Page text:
The 82nd Annual Meeting of the American Association of Physical Anthropologists (2013)


Session 5. Current Bioarchaeological Research in the Near East and circum-Mediterranean. Invited Poster Symposium. Chair: Anna Osterholtz, Megan Perry and Sherry Fox

Thursday Morning, 200DE Add to calendar

Over the past 20 years, the contextualized analysis of human skeletal remains has informed archaeological interpretations in many areas of the globe. One region that has seen relatively little bioarchaeological research is the Near East and circum-Mediterranean region. The study of human skeletal remains can address how communities affected and were affected by the domestication of plants and animals and agricultural intensification, the rise of villages and cities, increased trade and exchange, the presence of non-local imperial administrations, and their position at the crossroads of the ancient Old World.

Recently this lacuna has been filled by a number of bioarchaeologists who are integrating skeletal biology into archaeological fieldwork goals and/or revisiting skeletal samples that have long languished in laboratories and museums. This symposium will serve as a forum for researchers interested in the region and present our results to biological anthropologists interested in similar methods and research questions in other areas of the world.

1 Add to calendar Hybridization or exploitation? Bioarchaeological evidence for the nature of Corinthian colonial interactions in Albania. Lynne A. Schepartz, Britney KYLE McILVAINE.
2 Add to calendar Mapping the Spatial Distribution of the Mortuary Remains at Neolithic Alepotrypa Cave, Greece. Anastasia Papathanasiou, Sylvia Deskaj.
3 Add to calendar Foot for thought? Contextualization of os tibiale externum from two Roman period mass graves at Oymaağaç Höyük, Turkey. Sherry C. Fox, Kathryn Marklein.
4 Add to calendar The Royal Hypogeum and Tomb VII of the Middle/Late Bronze-Age palace from Qatna (Tell Mishrife, Syria): Burial places of the elite?. Carsten Witzel, Susanne Degenhardt, Heike Dohmann-Pfälzner, Peter Pfälzner, Stefan Flohr.
5 Add to calendar From piles of bones to coffin-boxes: Making sense of commingled and fragmented human remains from the Middle/Late Bronze Age Tomb VII, Qatna (Tell Mishrife, Syria). Susanne Degenhardt, Stefan Flohr, Heike Dohmann-Pfälzner, Peter Pfälzner, Carsten Witzel.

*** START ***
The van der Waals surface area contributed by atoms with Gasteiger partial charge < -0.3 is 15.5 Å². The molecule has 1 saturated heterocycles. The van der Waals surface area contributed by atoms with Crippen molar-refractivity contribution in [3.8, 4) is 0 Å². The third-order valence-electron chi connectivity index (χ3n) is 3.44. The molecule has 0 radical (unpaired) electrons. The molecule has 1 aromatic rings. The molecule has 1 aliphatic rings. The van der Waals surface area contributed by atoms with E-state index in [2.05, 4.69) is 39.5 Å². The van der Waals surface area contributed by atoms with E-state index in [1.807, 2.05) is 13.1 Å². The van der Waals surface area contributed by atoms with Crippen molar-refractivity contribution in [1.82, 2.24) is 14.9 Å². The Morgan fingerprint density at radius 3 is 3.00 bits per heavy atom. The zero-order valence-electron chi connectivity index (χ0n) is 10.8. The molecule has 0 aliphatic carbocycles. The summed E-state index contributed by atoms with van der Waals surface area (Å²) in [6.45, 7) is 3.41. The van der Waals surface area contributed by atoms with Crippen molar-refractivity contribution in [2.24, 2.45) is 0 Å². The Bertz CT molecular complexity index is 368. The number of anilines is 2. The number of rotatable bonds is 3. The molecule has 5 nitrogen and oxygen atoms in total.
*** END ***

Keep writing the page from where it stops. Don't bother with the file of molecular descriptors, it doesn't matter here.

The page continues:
6 Add to calendar Reconstructing a multiple infant burial from the commingled bone assemblage of Tomb VII underneath the Bronze Age palace of Qatna (Tell Mishrife, Syria). Stefan Flohr, Susanne Degenhardt, Heike Dohmann-Pfälzner, Peter Pfälzner, Carsten Witzel.
7 Add to calendar A Tale of Two Tombs: Craniosynostoses from the Bronze-Age city of Qatna (Tell Mishrife, Syria). Catherine C. Bauer, Susanne Degenhardt, Carsten Witzel, Stefan Flohr, Peter Pfälzner, Katerina Harvati.
8 Add to calendar Bioarchaeology of an Early Bronze Age mortuary complex at Tell Umm el-Marra, Syria. Ernest K. Batey.
9 Add to calendar To wean and to die – childhood life course differentials in Middle Bronze Age Sidon. Holger Schutkowski, Cara Thomas.
10 Add to calendar Marry me, marry my family: Congenital anomalies at Khirbet Qazone. Jessica L. Walker, Megan A. Perry.
11 Add to calendar Geographic origins and diet during the Bronze Age in the Oman Peninsula. Lesley A. Gregoricka.
12 Add to calendar Cranial Depression Fractures of the Frontal Bones from a Bronze Age Arabian Commingled Tomb. Ryan P. Harrod, Anna J. Osterholtz, Debra L. Martin.
13 Add to calendar A Feature-based Method for the Determination of the Minimum Number of Individuals from the Tell Abraq Tomb, UAE. Anna J. Osterholtz, Debra L. Martin.
14 Add to calendar The children of Amarna: disease and famine in the time of Akhenaten. Kathleen Kuckens.
15 Add to calendar Growing Up in Akhetaten: A Bio-cultural Approach to Childhood Growth. Ashley E. Shidner.
16 Add to calendar A study of cribra orbitalia over time and space in the ancient Nile Valley. Nicole E. Smith.
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